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Measure B divided city

Election day has come and gone, the votes have been counted, and a winner has been declared. But changing the date on your desk calendar cannot alter the philosophical positions that split Sonoma into two camps. Wounds are fresh and the division is still there.

Now, the real challenge begins – how to bring two opposing forces together for the good of the community. Leaders on both sides of the issue say a new dialogue has begun, a conversation about how the community will retain its singular identity while functioning in an environment where tourism pays the bills.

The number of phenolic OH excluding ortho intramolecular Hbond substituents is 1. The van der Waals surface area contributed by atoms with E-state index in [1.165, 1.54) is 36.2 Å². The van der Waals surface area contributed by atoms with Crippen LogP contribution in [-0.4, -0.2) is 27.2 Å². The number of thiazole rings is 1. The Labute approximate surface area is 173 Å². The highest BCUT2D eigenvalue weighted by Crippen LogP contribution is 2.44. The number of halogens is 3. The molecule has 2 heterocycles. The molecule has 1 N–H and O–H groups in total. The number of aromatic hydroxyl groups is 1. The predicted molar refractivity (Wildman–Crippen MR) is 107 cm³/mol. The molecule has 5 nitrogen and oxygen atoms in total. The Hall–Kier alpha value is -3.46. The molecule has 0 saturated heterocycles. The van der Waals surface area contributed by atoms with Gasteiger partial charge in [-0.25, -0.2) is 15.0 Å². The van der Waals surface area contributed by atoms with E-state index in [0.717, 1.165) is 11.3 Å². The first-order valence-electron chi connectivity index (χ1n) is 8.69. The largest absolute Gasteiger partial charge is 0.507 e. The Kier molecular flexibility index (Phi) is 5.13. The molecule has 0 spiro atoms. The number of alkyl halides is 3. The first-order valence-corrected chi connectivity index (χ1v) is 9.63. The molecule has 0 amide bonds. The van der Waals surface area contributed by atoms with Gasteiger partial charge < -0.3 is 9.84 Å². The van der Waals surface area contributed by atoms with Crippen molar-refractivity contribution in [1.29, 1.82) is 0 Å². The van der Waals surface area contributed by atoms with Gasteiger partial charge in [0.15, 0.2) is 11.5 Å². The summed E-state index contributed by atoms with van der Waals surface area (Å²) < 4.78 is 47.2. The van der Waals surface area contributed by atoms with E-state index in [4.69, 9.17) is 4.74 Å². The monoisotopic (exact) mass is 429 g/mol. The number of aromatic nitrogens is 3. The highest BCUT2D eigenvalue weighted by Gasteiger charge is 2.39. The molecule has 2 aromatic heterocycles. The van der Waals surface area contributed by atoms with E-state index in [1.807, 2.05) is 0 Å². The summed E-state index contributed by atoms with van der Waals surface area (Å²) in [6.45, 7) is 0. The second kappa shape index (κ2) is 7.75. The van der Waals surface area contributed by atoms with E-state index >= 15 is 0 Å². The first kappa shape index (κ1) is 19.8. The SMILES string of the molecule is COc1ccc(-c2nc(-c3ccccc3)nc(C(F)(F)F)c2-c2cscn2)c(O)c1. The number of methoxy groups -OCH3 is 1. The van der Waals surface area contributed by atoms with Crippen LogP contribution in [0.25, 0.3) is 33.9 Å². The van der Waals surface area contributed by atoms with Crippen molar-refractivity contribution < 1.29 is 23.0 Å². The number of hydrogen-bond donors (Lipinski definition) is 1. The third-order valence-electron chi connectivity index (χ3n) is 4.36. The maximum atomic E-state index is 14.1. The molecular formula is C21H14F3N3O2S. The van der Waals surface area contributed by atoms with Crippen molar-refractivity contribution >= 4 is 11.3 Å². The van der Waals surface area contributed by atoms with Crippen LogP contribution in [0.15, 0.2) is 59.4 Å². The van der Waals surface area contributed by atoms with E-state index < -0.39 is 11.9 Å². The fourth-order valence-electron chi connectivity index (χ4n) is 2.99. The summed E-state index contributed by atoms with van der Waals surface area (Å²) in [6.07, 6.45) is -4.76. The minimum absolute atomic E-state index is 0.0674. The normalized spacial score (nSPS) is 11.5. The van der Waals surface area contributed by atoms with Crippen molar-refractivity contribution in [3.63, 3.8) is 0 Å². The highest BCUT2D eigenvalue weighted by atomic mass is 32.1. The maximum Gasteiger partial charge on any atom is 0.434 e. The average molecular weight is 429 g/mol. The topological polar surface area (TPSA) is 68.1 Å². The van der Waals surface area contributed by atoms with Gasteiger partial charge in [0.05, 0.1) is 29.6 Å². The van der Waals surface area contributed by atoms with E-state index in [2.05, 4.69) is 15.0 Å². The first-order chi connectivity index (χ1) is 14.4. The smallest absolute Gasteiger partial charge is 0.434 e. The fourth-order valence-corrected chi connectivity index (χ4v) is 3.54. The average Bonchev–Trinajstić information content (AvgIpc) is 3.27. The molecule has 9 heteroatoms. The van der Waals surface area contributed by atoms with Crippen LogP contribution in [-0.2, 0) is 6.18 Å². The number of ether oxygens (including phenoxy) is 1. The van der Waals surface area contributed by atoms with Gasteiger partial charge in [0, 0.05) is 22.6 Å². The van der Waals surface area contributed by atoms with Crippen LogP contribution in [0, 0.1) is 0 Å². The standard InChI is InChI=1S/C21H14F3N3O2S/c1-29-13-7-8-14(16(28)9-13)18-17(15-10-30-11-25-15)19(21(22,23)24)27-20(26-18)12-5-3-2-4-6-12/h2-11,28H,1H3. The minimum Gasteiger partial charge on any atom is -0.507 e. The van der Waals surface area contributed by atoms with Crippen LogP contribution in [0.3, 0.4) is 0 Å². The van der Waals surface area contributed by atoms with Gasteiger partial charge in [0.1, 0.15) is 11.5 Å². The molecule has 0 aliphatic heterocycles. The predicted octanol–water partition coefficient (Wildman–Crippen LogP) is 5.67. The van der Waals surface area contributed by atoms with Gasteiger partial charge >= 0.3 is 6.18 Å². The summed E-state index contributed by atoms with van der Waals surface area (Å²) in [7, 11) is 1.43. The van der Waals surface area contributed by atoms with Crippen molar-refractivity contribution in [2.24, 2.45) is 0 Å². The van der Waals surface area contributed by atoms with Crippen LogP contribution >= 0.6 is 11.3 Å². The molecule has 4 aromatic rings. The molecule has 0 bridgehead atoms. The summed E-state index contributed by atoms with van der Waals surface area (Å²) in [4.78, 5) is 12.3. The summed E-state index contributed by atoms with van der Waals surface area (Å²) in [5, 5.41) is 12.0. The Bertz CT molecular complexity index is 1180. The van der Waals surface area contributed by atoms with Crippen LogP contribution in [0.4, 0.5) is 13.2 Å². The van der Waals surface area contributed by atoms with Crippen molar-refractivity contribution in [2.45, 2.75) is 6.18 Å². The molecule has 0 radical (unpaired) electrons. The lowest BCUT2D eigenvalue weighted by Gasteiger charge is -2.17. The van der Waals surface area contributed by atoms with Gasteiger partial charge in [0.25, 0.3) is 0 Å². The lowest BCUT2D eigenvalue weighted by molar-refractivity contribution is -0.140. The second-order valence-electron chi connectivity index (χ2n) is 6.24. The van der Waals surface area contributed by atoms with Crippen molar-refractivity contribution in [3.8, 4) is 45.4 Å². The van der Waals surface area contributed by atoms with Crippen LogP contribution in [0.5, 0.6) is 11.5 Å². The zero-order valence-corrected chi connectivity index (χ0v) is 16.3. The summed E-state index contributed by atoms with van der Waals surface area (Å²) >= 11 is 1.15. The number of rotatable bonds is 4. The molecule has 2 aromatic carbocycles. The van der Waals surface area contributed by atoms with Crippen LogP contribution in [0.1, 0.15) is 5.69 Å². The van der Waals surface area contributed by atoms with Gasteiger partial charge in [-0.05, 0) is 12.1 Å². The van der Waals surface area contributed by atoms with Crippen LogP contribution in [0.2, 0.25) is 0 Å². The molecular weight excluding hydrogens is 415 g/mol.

“The divisions in Sonoma are real and they can’t be papered over,” said Larry Barnett, who led the fight to limit hotel development to projects with 25 rooms or less. “What’s important is that they be examined and exposed in a process respecting difference, and not by feeding conflict through dismissive and demeaning behavior. It takes hard work, practice, and occasional failure, but this is something I believe is essential for a healthy society.”

Bill Blum, the general manager of MacArthur Place who was often a spokesperson for the “No on B” side, agrees. “There was a lot of talk about how divided the community was, but most people on both sides had their hearts in the right place, so I’m confident we can work together and find common ground as Sonoma continues to grow.”

Meanwhile, Darius Anderson, whose hotel project was put on hold pending the outcome of the election, will eventually restart the Environmental Impact Report process. But the election has given him time to reflect on how he wants to proceed.


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